Background Checks


As the population ages, more and more people will be employed in some area of the healthcare field – from nurse’s aides, EMTs, LPNs, RNs, technicians, custodial people, to the most highly trained physicians and specialists in any of a variety of disciplines ranging from research to surgery. Healthcare, broadly defined, also extends to the employees of pharmaceutical companies and to the manufacturers of life-saving medical equipment of every sort.

It is impossible to imagine a more all-encompassing field in which background and reference checking could be more important. Every area of the healthcare field, from the home healthcare worker to the chemist in the laboratory should be carefully checked before any hiring decision is made – the risks involved in hiring someone who claims to be something he or she is not are just too great.

It hasn’t been all that long ago that a former army medic stole and duplicated the credentials of his brother, who was a doctor, and opened a medical office in another state and masqueraded as a physician for over three years before being caught. Can anyone imagine trusting their health to someone who had never darkened the door of a medical school?

At a more rudimentary level, particularly among extended care facilities and nursing homes, people are routinely hired as nurse’s aides who, unfortunately, turn out to be convicted felons, those addicted to drugs, or others who routinely abuse elderly patients. According to a March 2011 report released by the U.S. Department of Health and Human Services (HHS), Office of Inspector General (OIG), Report OEI-07-09-00110, 92 percent of nursing facilities have employed at least one individual with one criminal conviction. This study reports 5 percent of nursing facility employees have at least one criminal conviction and nearly half of the nursing facilities have employed five or more people with a conviction.

“How can that happen?” one is bound to ask. To find the answer, one need only ask what most nursing homes are in business to do. Is it to provide outstanding care given by the most qualified people available or to operate at the lowest cost in order to turn a profit? The stories of abuse of patients in extended care facilities are disgraceful and, in most instances, avoidable if only a cursory background check had been done. Why aren’t they done? The cost of checking, although very low, cuts into the profitability of the facilities’ owners. Not unlike education, however, more and more states are requiring that some type of background check be done on all healthcare employees. Federal regulation prohibits Medicare and Medicaid nursing facilities from employing people found guilty of abusing, neglecting, or mistreating residents, according to the HHS OIG study, and it is stated by the Centers for Medicare and Medicaid Services (CMS) that nursing facilities must be thorough in their investigations of the past histories of prospective employees. The irony is, Federal law does not “require” that nursing facilities conduct State or Federal Bureau of Investigation (FBI) criminal background checks.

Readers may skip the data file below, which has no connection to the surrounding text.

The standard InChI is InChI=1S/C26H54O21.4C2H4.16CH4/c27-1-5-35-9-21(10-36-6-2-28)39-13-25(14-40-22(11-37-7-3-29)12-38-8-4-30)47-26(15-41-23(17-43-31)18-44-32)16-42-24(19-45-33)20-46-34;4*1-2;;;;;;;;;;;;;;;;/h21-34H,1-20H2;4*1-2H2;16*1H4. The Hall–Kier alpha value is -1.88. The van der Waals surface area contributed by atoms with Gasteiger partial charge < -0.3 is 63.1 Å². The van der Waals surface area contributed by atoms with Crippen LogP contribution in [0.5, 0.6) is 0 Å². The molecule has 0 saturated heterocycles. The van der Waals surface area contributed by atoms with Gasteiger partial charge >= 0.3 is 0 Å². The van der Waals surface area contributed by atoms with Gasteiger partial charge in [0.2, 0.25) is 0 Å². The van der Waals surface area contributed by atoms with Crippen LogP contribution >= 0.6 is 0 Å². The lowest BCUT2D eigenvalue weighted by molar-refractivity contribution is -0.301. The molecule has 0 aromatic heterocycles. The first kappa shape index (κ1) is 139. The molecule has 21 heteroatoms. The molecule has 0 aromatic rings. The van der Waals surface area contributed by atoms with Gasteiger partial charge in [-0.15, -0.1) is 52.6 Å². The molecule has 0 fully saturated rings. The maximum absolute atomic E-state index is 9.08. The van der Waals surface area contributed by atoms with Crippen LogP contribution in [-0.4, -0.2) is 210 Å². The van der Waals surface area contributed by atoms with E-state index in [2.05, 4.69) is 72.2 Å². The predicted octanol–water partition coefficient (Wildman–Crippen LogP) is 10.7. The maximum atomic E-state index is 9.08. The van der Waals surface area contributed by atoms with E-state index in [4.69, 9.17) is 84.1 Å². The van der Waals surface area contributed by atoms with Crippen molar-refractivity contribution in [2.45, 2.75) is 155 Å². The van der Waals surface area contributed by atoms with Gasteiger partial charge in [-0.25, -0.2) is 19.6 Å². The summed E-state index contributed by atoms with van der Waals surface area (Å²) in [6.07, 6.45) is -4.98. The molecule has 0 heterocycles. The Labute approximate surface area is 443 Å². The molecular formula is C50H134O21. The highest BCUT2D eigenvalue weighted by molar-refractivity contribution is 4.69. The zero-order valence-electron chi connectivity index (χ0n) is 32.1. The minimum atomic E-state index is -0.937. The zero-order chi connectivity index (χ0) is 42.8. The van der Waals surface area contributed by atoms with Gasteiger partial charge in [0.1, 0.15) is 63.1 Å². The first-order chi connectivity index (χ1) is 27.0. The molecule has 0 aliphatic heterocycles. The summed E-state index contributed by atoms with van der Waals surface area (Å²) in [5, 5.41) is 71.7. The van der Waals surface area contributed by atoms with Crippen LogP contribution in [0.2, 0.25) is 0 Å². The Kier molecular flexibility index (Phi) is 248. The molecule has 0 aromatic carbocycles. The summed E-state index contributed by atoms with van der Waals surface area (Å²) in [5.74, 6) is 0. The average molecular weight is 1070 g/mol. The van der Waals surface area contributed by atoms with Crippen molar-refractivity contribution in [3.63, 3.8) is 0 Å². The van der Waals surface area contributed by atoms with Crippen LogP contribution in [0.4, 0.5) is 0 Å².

As with school children, people who are least able to do anything about it, the sick and the elderly, are a vulnerable segment of our population who deserve to be cared for by people who are, at least, all they claim to be. Frankly, it is difficult to imagine any healthcare institution without the integrity to do everything possible to insure that those in their care are at least safe from harm. Tragically, that’s not always the case in the pursuit of the almighty dollar.